With this month being Hispanic Heritage Month, I decided to look up what native hispanohablantes (Spanish speakers) thought about this:

redditor with Latino heritage
Native speaker from Venezuela
Native speaker from Andulasia

Me, personally? I’m not a native speaker, but I think it sounds dumb. 😬 The “gender neutral” form is Latino (ex. “celebrate Latino culture”). Latina is the feminine version. If you’re referring to a group of at least one male, the form is Latinos (ex. “a lot of my friends are “Latinos”). If you REALLY want to emphasis that you’re also including Latinas and feel that just Latinos isn’t cutting it, you can say “Latinos and Latinas” (or Latinos/as for short).

And just FYI, the masculine/feminine ending applies to almost every word, not just people. Chair = silla (feminine). Car = carro/aúto (masculine). If you wanted to say “red chair” = “silla roja” (with rojo being the masculine/gender neutral version). It’s literally how the language works.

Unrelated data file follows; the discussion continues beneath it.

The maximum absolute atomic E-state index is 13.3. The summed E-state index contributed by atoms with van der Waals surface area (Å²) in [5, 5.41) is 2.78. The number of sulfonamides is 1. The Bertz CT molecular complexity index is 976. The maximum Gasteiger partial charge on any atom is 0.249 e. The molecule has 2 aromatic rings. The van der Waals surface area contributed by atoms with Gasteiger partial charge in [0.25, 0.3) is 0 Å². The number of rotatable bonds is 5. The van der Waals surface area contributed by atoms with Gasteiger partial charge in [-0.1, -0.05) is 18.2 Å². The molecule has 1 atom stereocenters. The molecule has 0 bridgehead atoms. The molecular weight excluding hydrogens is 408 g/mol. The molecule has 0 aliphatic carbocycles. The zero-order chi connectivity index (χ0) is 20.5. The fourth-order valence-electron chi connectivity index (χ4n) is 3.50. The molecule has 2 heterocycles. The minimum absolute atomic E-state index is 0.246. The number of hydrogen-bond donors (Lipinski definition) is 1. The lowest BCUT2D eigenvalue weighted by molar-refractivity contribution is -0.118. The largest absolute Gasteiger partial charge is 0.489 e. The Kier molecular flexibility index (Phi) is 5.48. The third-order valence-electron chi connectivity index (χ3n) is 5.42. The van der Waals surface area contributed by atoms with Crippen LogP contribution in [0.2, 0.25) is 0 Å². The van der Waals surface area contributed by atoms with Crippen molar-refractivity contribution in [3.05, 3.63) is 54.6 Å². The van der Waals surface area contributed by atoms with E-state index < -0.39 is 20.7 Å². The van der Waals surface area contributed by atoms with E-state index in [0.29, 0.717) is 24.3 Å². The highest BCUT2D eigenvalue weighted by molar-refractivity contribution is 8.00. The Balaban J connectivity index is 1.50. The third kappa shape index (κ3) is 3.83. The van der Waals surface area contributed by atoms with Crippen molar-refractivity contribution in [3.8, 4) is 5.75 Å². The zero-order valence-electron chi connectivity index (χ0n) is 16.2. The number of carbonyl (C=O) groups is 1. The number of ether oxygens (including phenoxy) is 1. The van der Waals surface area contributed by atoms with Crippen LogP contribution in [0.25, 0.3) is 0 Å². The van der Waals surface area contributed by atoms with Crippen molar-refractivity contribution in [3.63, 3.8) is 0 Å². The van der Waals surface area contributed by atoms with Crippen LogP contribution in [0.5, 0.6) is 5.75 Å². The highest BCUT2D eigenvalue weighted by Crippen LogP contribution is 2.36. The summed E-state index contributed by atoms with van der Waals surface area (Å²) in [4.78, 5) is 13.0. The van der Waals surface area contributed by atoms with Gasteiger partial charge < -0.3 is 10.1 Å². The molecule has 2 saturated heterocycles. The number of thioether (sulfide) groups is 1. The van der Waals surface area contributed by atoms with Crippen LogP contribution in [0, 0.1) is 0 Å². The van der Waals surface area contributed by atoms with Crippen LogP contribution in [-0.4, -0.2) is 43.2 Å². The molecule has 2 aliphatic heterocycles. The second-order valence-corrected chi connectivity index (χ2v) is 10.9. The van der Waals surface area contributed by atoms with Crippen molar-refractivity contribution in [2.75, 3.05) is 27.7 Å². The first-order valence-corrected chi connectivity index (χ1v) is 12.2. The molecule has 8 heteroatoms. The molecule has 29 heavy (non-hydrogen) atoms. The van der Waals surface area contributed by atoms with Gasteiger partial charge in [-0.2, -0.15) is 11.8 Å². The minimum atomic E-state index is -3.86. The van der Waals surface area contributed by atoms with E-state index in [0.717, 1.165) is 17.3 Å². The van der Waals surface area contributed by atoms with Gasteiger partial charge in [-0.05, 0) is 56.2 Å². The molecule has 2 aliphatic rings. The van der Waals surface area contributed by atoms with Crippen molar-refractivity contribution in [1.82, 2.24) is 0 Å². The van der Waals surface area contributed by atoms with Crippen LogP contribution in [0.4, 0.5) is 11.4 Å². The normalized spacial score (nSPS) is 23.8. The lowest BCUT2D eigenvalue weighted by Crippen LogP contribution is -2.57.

Source: took Spanish for 2 semesters

Non-Binary People?

EDIT: I just thought of something. What if the person is nonbinary? I looked this up. When they say -o is gender neutral, they really do mean GENDER NEUTRAL. -o (as in Latino) should be used for nonbinary people. This is how it is, grammatically.

Source: native speakers on reddit (see link in above paragraph. The responses are kind of harsh, but they get their point across.)

So:

  • -o: gender neutral
  • -o: masculine
  • -a: feminine

[EDIT: 2022/04/24] More on this: